This morning my Macbook Air produced the dreaded “your startup disk is almost full” dialog box. I proceeded to delete applications I no longer used, clear the
~/Downloads folder, and empty the trash. To my surprise, though, I hardly cleared a gigabyte!
Disk scanners always struck me as scammy, but I finally gave in to OmniDiskSweeper, a free utility that presents the filesystem as an exploratory tree of folders of descending size.
The exercise revealed stale folders I had completely overlooked:
~/Library/This is a hidden folder containing all sorts of system and application support files. I deleted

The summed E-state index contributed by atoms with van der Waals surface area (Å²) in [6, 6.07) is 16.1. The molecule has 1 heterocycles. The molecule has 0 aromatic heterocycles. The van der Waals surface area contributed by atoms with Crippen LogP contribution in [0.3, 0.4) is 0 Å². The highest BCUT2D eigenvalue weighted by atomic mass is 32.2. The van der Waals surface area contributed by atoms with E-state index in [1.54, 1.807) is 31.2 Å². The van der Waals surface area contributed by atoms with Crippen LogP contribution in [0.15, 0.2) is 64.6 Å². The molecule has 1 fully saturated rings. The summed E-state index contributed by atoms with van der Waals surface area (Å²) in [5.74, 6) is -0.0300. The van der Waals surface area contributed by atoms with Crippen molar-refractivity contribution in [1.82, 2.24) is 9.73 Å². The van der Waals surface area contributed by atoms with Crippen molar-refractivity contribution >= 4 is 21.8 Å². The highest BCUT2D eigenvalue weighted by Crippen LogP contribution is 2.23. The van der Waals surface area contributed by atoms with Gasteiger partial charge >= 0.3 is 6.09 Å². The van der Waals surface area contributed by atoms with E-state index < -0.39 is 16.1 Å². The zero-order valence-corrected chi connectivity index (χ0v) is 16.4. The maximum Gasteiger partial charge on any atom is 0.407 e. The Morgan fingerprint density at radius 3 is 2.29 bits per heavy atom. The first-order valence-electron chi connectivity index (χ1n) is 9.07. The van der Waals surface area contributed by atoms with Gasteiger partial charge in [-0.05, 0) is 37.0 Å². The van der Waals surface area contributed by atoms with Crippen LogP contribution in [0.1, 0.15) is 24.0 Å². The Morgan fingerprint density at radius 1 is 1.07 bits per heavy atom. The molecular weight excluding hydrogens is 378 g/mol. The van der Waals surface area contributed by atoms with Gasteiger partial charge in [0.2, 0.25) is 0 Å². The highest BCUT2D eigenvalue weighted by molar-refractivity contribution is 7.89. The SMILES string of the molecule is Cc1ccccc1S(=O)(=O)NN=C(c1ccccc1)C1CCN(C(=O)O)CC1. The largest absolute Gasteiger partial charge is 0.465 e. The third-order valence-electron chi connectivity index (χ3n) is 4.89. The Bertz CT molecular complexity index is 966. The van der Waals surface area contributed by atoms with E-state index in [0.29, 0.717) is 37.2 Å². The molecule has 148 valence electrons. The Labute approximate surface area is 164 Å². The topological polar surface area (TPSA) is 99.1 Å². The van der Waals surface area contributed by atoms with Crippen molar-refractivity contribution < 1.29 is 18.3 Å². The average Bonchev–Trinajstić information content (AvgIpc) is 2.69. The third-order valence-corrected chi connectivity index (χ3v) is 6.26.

~/Library/Android/(1.86 GB) and
~/Library/Application Support/Namecoin(1.98 GB) because I no longer use the Android SDK and Namecoin client.
~/Virtualbox VMs/Before running OmniDiskSweeper, I had already purged this folder of the Virtualbox images I no longer used, leaving only the boot2docker VM. Little did I realize that
~/Virtualbox VMs/boot2docker-vm/took up 15.76 GB! It’s been a while since I used Docker for any projects, so I deleted that folder too.
~/.*I didn’t realize how many utilities store data within hidden folders in the home directory. Here, I gained space by deleting
~/.meteor(1.1 GB) and
All files tallied, I freed a whopping 24.7 GB. The experience revealed folders containing data I no longer needed for applications I no longer used. Dragging “Foo.app” to the Trash is rarely a comprehensive uninstallation.
Productivity ⋅ January 2016